Here be Hydras-a-plenty! Surely, part of the answer should be Rosaries-a-plenty! The incisive blade of the Sharp Lady who "cunctas haereses sola interimit in universo mundo" ... that's what the Rosary truly is!


Arthur Gallagher said...

Back when we had Popes who did not think that they were smarter than Our Lady. I will never get over the insolent boldness of JPII in promulgating the "luminous" mysteries.

Simple Simon said...

Arthur, I suggest that rather than insolent boldness, JP11 acted out of a deep love of Our Lady and the Rosary. I have never felt any unease or disquiet after praying the luminous mysteries.
Fr.H Rosaries aplenty are already in place. Millions of families who love our Lady pray the Rosary daily. At Medugorge (so I believe) our Blessed Mother has laid out for us the way of complete victory over all the agents of a new religon. She tell us that the main message of Medugorge is that she is present, active in the battle, on a daily basis. Her first apparition took place on the feast of St.John the Baptist. She announced herself as the Queen of peace. She alerts us to the reality of Satan's plan to destroy the faith. She invites us to join the battle for the heart and soul of the Church.
She lays out her requests for her children:

Consecrate your heart to the Sacred Heart of Jesus and to her Immaculate heart.
Go to confession at least once a month.
Come to Mass early to prepare properly, and spend
some time making a heartfelt thanksgiving.
Fast on bread and water every Wednesay and Friday.
Pray the whole Rosary daily.
Pray for those who do not believe.
Pray unceasingly for Bishops and priests.
Remain joyful even times of great trial.

Message of May 25 2004:
"Dear children! Also today,I urge you to consecrate yourselves to my Heart and to the Heart of my Son Jesus. Only in this way will you be mine more each day and you will inspire each other all the more to holiness. In this way joy will rule your hearts and you will be carriers of peace and love. Thank you for having responded to my call."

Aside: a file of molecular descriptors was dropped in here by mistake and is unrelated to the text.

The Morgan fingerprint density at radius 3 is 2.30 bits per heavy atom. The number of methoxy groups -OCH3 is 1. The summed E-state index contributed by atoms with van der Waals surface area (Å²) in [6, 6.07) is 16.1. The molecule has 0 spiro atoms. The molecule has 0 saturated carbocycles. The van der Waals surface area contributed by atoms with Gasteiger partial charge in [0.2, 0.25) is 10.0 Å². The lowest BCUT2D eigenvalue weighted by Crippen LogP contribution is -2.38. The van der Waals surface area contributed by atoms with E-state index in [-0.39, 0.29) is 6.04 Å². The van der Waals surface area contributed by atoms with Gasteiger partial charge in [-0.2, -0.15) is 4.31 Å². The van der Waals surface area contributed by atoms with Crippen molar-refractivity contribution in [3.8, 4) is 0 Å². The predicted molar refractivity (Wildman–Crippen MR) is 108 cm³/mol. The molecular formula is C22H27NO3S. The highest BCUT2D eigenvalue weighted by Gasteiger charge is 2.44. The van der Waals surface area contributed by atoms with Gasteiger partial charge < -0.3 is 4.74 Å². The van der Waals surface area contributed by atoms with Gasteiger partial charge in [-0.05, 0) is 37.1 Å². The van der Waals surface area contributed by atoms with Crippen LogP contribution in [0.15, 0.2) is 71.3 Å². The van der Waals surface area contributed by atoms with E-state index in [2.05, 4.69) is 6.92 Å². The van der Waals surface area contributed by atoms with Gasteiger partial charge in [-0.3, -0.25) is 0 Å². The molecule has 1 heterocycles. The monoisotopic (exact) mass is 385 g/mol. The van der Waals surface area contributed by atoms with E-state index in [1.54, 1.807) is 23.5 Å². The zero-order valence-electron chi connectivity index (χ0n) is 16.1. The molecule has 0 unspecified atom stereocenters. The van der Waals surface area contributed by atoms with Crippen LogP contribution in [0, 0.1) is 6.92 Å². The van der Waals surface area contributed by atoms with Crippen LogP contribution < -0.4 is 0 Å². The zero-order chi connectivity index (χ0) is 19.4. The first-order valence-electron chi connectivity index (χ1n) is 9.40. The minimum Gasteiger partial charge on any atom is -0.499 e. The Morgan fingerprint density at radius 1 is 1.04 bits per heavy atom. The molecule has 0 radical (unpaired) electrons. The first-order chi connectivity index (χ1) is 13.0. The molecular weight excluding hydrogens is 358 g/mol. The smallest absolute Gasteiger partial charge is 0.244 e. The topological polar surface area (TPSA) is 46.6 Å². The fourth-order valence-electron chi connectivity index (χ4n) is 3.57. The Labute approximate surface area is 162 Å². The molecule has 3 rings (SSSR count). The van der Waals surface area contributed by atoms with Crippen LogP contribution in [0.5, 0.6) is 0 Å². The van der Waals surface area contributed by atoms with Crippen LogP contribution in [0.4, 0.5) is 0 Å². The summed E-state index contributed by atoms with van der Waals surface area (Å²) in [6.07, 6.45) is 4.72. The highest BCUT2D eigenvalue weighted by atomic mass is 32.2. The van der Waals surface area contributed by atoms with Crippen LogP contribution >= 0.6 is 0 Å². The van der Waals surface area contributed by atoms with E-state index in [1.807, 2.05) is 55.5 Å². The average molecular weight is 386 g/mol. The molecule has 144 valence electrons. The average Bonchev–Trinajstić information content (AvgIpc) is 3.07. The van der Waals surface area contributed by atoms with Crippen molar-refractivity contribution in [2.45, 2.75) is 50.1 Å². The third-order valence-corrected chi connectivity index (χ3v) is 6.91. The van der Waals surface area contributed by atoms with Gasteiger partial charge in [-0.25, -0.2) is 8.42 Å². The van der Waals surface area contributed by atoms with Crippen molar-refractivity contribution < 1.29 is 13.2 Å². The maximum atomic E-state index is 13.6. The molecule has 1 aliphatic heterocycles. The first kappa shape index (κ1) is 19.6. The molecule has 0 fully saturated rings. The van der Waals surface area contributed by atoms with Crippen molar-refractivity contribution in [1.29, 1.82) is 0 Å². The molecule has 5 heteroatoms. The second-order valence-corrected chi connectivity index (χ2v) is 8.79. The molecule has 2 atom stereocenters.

Pulex said...

Oh, Father, the headline was a clickbait indeed. "The Pontiff and the Painter..." I was sure that the post will contain the latest about Francis and Fr. Rupnik.

Patrick said...

Arthur, I think the Luminous Mysteries are organic developments, rather than destructive. In the document in which they are introduced, the pope used language such as this:
- "A proposed addition to the traditional pattern"
- "left to the freedom of individuals and communities"
- "could broaden it to include the mysteries of Christ's public ministry between his Baptism and his Passion" ("could")
They are optional. I think it is important to maintain a distinction between the core, traditional mysteries and the Luminous. With the addition of the Luminous, the triune thesis -> antithesis -> synthesis (this is not something I think Hegel invented, it's older than that) structure may be disrupted, but only if you consider Luminous on the same level as the Traditional Mysteries which I don't believe was the pope's intention. Since there are seven days in the week, the traditional sequence was to pray the Joyful Mysteries on Thursday, which gave an unsymmetrical allocation, thrice instead of twice per week (as with Sorrowful and Glorious). Praying instead the Luminous Mysteries on Thursday gives two traditional mysteries per week, and only one new, therefore keeping the status of the Luminous as lesser, and also introducing a symmetry into the traditional mysteries. Additionally, it is fitting that the Luminous be prayed on Thursday, as the final mystery thereof is the Institution of the Most Holy Eucharist which occurred on Holy Thursday. Of course, as the pope himself stated, this is all completely optional.